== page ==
Excel Saga Vol. #23 Manga Review

Excel Saga Vol. #23 Manga Review A knock down, drag-out fight between Across and the CESA breaks out, but what are they fighting for, exactly?

Creative Staff
Story/Art: Rikdo Koshi
Translation:Kyoko Kondo
Adaptation: Carl Gustav Horn

What They Say
They were always hassling Number Six about why he resigned, but when your boss is Dr. Kabapu, there should be no mystery that the younger and still human members of the City Environmental Security Administration have just given notice. But their mass walkout from the office is about to collide with the massive presence(s) coming in, known as Miwa Rengaya. Will this noted motivational speaker help Kabapu’s employees face what could be the greatest challenge of their careers–namely, actually doing their supposed job…to face down ACROSS in mortal combat?

Content: (please note that content portions of a review may contain spoilers):
Excel Saga is still gearing up for it’s climax, at least, it had better be. We’re closing in on the end of this ongoing battle for the planet, er… city, and the players are finally taking a stand!

This volume sees not one, but two confrontations between ACROSS and the CESA employees. However, our stalwart protagonists on both sides of the battle are getting tired of being jerked around in a war they understand absolutely nothing about. The only thing that we can be sure of is Miwa is in control of everyone, and she can see their moves and predict their actions. Well, everyone’s actions except for the most chaotic factor, and that would be Excel herself.

At long last, we get the return of Watanabe as we originally knew him. He was once the straight man in the story, if you recall that far back. When his dreams of a happy normal life with Chihaya (or Hyatt as we know her) died, when ran off he became the creepy dude he’s been for the later half of the series, leaving Misaki as our straight woman and voice of reason. Watanabe’s personality reversion is entirely welcome, as the pervert persona was pretty unnerving. We already have Professor Shouji for maximum disturbing, and speaking of which, Rikdo-san really didn’t need to include the creeper-cam shot of nishiki. What a great way to make the audience feel uncomfortable.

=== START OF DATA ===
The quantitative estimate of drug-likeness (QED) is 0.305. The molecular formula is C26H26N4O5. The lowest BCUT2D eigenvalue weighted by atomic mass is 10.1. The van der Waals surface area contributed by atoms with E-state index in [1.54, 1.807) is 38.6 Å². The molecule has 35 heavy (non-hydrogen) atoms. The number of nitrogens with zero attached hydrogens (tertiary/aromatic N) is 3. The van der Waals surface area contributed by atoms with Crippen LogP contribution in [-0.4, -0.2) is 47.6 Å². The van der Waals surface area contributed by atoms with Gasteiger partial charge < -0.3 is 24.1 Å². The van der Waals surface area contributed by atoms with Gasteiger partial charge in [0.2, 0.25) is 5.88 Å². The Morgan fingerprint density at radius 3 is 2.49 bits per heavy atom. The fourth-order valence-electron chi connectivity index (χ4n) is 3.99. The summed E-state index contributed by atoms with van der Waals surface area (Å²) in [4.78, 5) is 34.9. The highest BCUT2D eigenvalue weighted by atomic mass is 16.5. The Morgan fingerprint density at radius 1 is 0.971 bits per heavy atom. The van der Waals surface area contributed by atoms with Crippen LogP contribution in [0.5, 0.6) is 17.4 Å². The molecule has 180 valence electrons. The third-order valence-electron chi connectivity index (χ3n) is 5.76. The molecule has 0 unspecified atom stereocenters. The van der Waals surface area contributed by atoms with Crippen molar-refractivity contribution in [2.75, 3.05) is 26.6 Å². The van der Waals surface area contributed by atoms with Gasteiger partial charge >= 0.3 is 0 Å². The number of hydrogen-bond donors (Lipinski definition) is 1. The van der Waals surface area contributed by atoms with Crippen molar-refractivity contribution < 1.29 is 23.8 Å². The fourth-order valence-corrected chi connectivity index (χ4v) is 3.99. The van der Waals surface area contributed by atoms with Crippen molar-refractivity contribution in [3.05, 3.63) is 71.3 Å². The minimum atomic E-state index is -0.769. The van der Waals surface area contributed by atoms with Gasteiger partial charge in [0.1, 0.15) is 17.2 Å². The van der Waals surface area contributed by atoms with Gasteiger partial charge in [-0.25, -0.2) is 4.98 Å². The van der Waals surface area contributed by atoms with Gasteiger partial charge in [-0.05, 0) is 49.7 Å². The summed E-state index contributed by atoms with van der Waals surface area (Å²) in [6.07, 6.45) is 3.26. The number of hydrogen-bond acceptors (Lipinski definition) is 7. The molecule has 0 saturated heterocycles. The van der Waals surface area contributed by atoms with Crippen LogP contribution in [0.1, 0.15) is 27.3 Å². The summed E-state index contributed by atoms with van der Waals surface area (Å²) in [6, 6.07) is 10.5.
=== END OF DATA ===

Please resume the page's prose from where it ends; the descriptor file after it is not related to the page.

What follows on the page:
It’s amusing to watch both groups attempt to work together, or at least pretend to, during various points in this volume. Misaki’s group wants ishiki back, and Excel just wants to get back in her Lord Il Palazzo’s good graces. Excel’s logic isn’t exactly logical, and Misaki is letting her emotions about Iwata get the better of her. When the inevitable showdown between both groups happen, it’s a fascinating and dysfunctional confrontation, drawing in all of the resources of both groups as they try to hide from the prying eyes of Miwa.

Guess what? Hiding from Miwa never works. Suddenly Excel is blessed, or cursed, with a robotic body. She was already nigh-invulnerable, and now she just may be unstoppable. Elgala, who has an amazing exchange with Misaki about what could happen to Excel without her real body, can’t talk sense into Excel, unsurprisingly. In Excel’s own words “I’ve got an immortal machine body now, and I didn’t have to board no Galaxy Express to get it!” It’s hard to beat that logic.

So, what is the truth about the war for the planet? Is Il Palazzo even a real person, and for that matter, was Excel even human to begin with? So many questions and no answers to be found yet. The only thing everyone seems to agree with is that Excel’s new found power is about to unleash hell.

It’s interesting to note that the progressively changing art style of the series appears to have completed its shift to digital toning in these recent volumes. With the ever increasing focus on strange technology, it seems fitting for the shading to be entirely computer generated now.

After the story there’s a brief comic where Rikdo-san attempts some self-deprecating humor about his bout with kidney stones. The volume concludes with the usual sound-fx guide (wherein Mr. Horn notes that over the course of the series the pages have lost their numbering, so good luck following along… I ignore them, personally.) The translation notes are still mind expanding reading, covering diverse topics like Cheetos and Isaac Asimov. Concluding the notes is an inclusion of english reader submitted fan-art.

In Summary
Fear not, gentle readers, Excel Saga has graced us with yet another volume of its english release. I must advise against blindly jumping to this volume, as a refresher on recent events would help tremendously in following the ongoing plot. We’re still waiting for answers to the many questions lingering in this series, and so are the main protagonists. Only Miwa seems to understand the game she’s playing, with everyone else simply her pawns. We do finally get another good confrontation between Excel and Misaki, and their hapless comrades. With more action than usual in this volume, it’s quite fast moving for a volume of Excel Saga. Unfortunately, it looks to be another year wait for volume 24.

Content Grade: B +
Art Grade: B +
Packaging Grade: B
Text/Translation Grade: A +

Age Rating: 17+
Released By: Viz Media
Release Date: April 10th, 2012
MSRP: $9.99

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